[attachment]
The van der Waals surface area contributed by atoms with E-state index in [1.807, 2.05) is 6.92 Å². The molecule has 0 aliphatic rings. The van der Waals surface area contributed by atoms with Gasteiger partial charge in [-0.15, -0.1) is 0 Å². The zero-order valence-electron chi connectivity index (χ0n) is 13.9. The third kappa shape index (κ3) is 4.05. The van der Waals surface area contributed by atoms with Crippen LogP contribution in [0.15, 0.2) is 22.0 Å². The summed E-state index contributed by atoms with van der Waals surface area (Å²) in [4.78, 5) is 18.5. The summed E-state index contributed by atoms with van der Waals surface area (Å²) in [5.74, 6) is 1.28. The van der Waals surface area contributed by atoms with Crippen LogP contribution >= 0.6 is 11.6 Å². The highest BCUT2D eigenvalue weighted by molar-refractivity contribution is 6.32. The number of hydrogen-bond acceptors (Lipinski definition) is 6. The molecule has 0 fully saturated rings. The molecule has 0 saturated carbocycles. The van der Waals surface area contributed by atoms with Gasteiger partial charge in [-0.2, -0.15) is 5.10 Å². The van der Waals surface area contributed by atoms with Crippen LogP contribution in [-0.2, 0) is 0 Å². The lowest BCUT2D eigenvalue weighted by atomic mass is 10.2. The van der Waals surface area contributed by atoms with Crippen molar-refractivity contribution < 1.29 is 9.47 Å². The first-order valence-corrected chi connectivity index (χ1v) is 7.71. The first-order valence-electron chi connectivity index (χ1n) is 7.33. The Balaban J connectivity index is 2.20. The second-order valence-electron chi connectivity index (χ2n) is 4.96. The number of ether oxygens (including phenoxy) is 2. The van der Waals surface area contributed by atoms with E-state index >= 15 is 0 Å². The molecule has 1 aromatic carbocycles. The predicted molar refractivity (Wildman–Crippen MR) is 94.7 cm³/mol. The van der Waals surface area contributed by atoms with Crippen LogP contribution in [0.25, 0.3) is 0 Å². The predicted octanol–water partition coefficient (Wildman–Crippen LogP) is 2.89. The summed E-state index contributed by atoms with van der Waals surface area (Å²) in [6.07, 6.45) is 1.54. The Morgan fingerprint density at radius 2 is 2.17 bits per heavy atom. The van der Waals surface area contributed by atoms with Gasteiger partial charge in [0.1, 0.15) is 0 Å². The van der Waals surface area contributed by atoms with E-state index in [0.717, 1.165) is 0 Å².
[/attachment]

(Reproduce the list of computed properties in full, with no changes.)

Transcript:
The van der Waals surface area contributed by atoms with E-state index in [1.807, 2.05) is 6.92 Å². The molecule has 0 aliphatic rings. The van der Waals surface area contributed by atoms with Gasteiger partial charge in [-0.15, -0.1) is 0 Å². The zero-order valence-electron chi connectivity index (χ0n) is 13.9. The third kappa shape index (κ3) is 4.05. The van der Waals surface area contributed by atoms with Crippen LogP contribution in [0.15, 0.2) is 22.0 Å². The summed E-state index contributed by atoms with van der Waals surface area (Å²) in [4.78, 5) is 18.5. The summed E-state index contributed by atoms with van der Waals surface area (Å²) in [5.74, 6) is 1.28. The van der Waals surface area contributed by atoms with Crippen LogP contribution >= 0.6 is 11.6 Å². The highest BCUT2D eigenvalue weighted by molar-refractivity contribution is 6.32. The number of hydrogen-bond acceptors (Lipinski definition) is 6. The molecule has 0 fully saturated rings. The molecule has 0 saturated carbocycles. The van der Waals surface area contributed by atoms with Gasteiger partial charge in [-0.2, -0.15) is 5.10 Å². The van der Waals surface area contributed by atoms with Crippen LogP contribution in [-0.2, 0) is 0 Å². The lowest BCUT2D eigenvalue weighted by atomic mass is 10.2. The van der Waals surface area contributed by atoms with Crippen molar-refractivity contribution < 1.29 is 9.47 Å². The first-order valence-corrected chi connectivity index (χ1v) is 7.71. The first-order valence-electron chi connectivity index (χ1n) is 7.33. The Balaban J connectivity index is 2.20. The second-order valence-electron chi connectivity index (χ2n) is 4.96. The number of ether oxygens (including phenoxy) is 2. The van der Waals surface area contributed by atoms with E-state index >= 15 is 0 Å². The molecule has 1 aromatic carbocycles. The predicted molar refractivity (Wildman–Crippen MR) is 94.7 cm³/mol. The van der Waals surface area contributed by atoms with Crippen LogP contribution in [0.25, 0.3) is 0 Å². The predicted octanol–water partition coefficient (Wildman–Crippen LogP) is 2.89. The summed E-state index contributed by atoms with van der Waals surface area (Å²) in [6.07, 6.45) is 1.54. The Morgan fingerprint density at radius 2 is 2.17 bits per heavy atom. The van der Waals surface area contributed by atoms with Gasteiger partial charge in [0.1, 0.15) is 0 Å². The van der Waals surface area contributed by atoms with E-state index in [0.717, 1.165) is 0 Å².